Pa.’s Congressional delegation splits on party lines on House vote to check Trump on Iran

WASHINGTON — The U.S. House voted Thursday on a resolution to curtail President Donald Trump’s ability to take military action against Iran without first securing congressional approval. 

The chamber voted 224-194, largely along party lines, to approve the resolution from Rep. Elissa Slotkin (D-Mich.), which would direct Trump to halt the use of U.S. armed forces for hostilities against Iran unless it’s authorized by Congress or it’s “necessary and appropriate to defend against an imminent armed attack” against the United States. 

The vote on the resolution came days after Trump ordered the killing of a top Iranian general, Qassim Suleimani, who was in Iraq at the time. Military officials said Suleimani had active plans to kill Americans, but Trump’s critics in Congress have said the evidence of such a threat hasn’t been sufficient to risk a U.S. war against Iran.

“Last week in our view, the president, the administration conducted a provocative, disproportionate air strike against Iran, which endangered Americans and did so without consulting Congress,” House Speaker Nancy Pelosi (D-Calif.) told reporters Thursday ahead of the vote. “The administration must de-escalate and must prevent further violence. America and the world cannot afford war.”  

All nine of Pennsylvania’s Democratic House delegation voted in favor of the resolution, according to an official House roll call.

Eight of the state’s nine Republican members of Congress voted against the non-binding resolutions. U.S. Rep. Brian Fitzpatrick, R-1st District, did not cast a ballot. Fitzpatrick’s brother, former Bucks County Congressman Mike Fitzpatrick, died Monday, aged 56, after a long battle with cancer.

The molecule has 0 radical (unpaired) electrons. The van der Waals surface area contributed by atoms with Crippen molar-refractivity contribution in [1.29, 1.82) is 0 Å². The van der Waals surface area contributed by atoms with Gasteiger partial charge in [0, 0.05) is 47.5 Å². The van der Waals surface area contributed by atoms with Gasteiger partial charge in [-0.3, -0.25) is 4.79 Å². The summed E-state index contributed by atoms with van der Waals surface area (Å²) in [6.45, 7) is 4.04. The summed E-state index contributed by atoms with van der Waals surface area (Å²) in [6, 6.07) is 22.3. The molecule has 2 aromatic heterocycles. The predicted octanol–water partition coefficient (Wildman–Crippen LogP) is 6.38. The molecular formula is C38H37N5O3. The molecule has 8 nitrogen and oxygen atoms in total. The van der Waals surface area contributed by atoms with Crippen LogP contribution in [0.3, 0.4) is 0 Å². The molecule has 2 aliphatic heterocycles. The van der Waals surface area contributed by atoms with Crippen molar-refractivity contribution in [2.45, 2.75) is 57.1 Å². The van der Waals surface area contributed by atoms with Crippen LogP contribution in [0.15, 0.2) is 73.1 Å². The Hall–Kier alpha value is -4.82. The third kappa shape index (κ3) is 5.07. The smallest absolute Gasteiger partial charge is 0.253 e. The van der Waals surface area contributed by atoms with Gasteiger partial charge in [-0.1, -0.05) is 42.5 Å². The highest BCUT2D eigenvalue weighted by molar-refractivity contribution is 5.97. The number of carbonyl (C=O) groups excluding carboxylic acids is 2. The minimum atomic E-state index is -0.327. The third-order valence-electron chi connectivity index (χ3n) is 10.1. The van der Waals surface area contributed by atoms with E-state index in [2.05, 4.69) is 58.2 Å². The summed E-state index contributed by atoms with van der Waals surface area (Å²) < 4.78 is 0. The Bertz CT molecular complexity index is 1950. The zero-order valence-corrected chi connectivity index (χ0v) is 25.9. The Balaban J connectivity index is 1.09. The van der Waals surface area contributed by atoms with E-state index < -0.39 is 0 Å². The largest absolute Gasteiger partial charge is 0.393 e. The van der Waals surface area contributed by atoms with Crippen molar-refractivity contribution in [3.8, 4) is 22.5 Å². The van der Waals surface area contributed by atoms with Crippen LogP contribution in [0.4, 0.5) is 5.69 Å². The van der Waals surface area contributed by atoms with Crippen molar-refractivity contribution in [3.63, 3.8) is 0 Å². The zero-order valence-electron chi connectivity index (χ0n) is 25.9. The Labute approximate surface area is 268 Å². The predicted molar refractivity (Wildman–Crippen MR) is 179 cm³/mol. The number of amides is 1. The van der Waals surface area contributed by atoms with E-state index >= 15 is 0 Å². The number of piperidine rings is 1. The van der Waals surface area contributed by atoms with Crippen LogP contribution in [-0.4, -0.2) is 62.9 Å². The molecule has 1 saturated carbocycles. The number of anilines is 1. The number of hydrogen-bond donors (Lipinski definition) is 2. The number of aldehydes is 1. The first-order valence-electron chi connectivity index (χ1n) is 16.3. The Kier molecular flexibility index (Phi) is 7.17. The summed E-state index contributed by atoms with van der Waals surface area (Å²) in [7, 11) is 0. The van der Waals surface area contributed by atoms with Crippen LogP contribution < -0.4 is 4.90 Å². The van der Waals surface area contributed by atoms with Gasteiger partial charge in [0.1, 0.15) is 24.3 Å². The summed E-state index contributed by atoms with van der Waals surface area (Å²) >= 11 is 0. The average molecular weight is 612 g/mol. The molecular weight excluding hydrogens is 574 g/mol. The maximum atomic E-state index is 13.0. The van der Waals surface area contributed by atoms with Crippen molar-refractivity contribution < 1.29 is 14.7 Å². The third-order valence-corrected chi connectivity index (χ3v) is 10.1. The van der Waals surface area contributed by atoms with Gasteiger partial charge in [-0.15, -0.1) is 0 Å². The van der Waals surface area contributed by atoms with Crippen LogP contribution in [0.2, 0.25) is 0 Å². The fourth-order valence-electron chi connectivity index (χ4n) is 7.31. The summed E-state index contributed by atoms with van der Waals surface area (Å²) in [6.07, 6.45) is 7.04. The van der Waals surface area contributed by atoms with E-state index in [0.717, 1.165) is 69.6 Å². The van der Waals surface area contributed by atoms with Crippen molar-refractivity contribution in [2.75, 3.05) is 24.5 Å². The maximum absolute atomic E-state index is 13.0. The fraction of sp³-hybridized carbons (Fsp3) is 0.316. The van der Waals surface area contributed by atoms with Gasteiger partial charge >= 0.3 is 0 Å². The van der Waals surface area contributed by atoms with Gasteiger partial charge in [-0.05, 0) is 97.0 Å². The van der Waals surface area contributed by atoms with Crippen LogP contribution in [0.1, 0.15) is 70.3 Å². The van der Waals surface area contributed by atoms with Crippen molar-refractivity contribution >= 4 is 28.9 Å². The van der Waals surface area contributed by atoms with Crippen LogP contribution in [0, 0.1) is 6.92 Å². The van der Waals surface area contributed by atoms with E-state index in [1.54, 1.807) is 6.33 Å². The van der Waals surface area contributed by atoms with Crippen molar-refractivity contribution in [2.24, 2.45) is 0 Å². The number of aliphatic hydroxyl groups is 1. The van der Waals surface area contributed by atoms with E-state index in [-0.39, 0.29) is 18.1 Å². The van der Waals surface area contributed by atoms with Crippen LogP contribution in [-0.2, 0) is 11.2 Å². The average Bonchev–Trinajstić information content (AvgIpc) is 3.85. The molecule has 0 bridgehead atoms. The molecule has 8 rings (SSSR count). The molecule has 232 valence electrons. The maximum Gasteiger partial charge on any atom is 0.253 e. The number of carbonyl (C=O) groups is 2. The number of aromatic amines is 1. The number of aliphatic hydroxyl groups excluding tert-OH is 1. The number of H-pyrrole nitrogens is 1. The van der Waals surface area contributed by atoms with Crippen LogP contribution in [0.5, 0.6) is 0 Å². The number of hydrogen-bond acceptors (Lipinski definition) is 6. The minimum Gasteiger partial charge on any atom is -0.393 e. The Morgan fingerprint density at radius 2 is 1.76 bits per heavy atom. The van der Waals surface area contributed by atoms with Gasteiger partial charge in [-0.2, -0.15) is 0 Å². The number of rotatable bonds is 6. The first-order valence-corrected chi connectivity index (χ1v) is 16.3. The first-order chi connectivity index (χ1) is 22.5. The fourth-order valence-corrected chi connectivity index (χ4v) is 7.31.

Three Republicans and Michigan independent Rep. Justin Amash joined Democrats to vote for the resolution. Eight Democrats voted against the measure. 

Rep. Matt Gaetz (R-Fla.), a staunch Trump ally, was among the Republicans who supported the Democratic-led effort. 

“If the members of our armed services have the courage to go and fight and die in these wars, as Congress, we ought to have the courage to vote for them or against them,” Gaetz said. “I support the president. Killing Suleimani was the right decision but engaging in another forever war in the Middle East would be the wrong decision.”  

Another Republican, Rep. Thomas Massie, of Kentucky, said ahead of the vote that his decision to vote for the resolution wasn’t “about supporting or opposing President Trump.” 

Massie voted for Trump in 2016 and he plans to vote for him again, he said. “This vote is about exercising our constitutional authority, but more importantly, our moral obligation to decide when and where are troops are going to be asked to give their lives.” 

‘Constitutional responsibility’ 

Slotkin, a freshman Democrat and a former CIA analyst, said the resolution was more than a theoretical exercise for her. Slotkin’s husband is a U.S. Army veteran, her step-daughter is an Army officer and her son-in-law’s unit is stationed at Ain al-Assad air base in Iraq, which was targeted by Iranian missiles this week, she said.